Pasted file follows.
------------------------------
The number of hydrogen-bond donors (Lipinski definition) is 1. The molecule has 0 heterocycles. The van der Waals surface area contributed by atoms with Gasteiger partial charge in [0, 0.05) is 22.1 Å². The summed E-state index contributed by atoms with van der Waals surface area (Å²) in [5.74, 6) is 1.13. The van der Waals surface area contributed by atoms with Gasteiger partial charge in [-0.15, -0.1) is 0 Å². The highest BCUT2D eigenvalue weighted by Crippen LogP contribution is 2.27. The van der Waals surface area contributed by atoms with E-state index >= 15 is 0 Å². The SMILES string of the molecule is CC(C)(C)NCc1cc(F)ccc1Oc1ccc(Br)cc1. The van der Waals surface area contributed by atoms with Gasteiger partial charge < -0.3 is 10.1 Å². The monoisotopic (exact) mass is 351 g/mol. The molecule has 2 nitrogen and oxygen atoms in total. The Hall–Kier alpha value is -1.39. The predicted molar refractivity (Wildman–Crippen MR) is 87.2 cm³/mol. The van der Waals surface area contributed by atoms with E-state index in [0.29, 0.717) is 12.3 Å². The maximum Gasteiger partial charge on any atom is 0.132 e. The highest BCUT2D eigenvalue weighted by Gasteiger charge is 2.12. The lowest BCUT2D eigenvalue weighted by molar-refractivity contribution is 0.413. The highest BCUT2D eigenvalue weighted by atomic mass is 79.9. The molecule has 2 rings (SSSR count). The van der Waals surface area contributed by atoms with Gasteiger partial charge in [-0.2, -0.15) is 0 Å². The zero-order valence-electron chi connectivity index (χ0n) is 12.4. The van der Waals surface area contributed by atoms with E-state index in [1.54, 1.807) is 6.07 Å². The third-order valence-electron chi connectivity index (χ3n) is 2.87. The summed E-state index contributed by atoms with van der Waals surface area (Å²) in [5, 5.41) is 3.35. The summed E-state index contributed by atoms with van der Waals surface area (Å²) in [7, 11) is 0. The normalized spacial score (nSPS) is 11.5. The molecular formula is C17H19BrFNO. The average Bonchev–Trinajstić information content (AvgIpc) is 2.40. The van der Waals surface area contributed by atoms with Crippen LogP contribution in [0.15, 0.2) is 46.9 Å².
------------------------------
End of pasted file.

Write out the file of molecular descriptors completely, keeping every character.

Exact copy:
The number of hydrogen-bond donors (Lipinski definition) is 1. The molecule has 0 heterocycles. The van der Waals surface area contributed by atoms with Gasteiger partial charge in [0, 0.05) is 22.1 Å². The summed E-state index contributed by atoms with van der Waals surface area (Å²) in [5.74, 6) is 1.13. The van der Waals surface area contributed by atoms with Gasteiger partial charge in [-0.15, -0.1) is 0 Å². The highest BCUT2D eigenvalue weighted by Crippen LogP contribution is 2.27. The van der Waals surface area contributed by atoms with E-state index >= 15 is 0 Å². The SMILES string of the molecule is CC(C)(C)NCc1cc(F)ccc1Oc1ccc(Br)cc1. The van der Waals surface area contributed by atoms with Gasteiger partial charge < -0.3 is 10.1 Å². The monoisotopic (exact) mass is 351 g/mol. The molecule has 2 nitrogen and oxygen atoms in total. The Hall–Kier alpha value is -1.39. The predicted molar refractivity (Wildman–Crippen MR) is 87.2 cm³/mol. The van der Waals surface area contributed by atoms with E-state index in [0.29, 0.717) is 12.3 Å². The maximum Gasteiger partial charge on any atom is 0.132 e. The highest BCUT2D eigenvalue weighted by Gasteiger charge is 2.12. The lowest BCUT2D eigenvalue weighted by molar-refractivity contribution is 0.413. The highest BCUT2D eigenvalue weighted by atomic mass is 79.9. The molecule has 2 rings (SSSR count). The van der Waals surface area contributed by atoms with Gasteiger partial charge in [-0.2, -0.15) is 0 Å². The zero-order valence-electron chi connectivity index (χ0n) is 12.4. The van der Waals surface area contributed by atoms with E-state index in [1.54, 1.807) is 6.07 Å². The third-order valence-electron chi connectivity index (χ3n) is 2.87. The summed E-state index contributed by atoms with van der Waals surface area (Å²) in [5, 5.41) is 3.35. The summed E-state index contributed by atoms with van der Waals surface area (Å²) in [7, 11) is 0. The normalized spacial score (nSPS) is 11.5. The molecular formula is C17H19BrFNO. The average Bonchev–Trinajstić information content (AvgIpc) is 2.40. The van der Waals surface area contributed by atoms with Crippen LogP contribution in [0.15, 0.2) is 46.9 Å².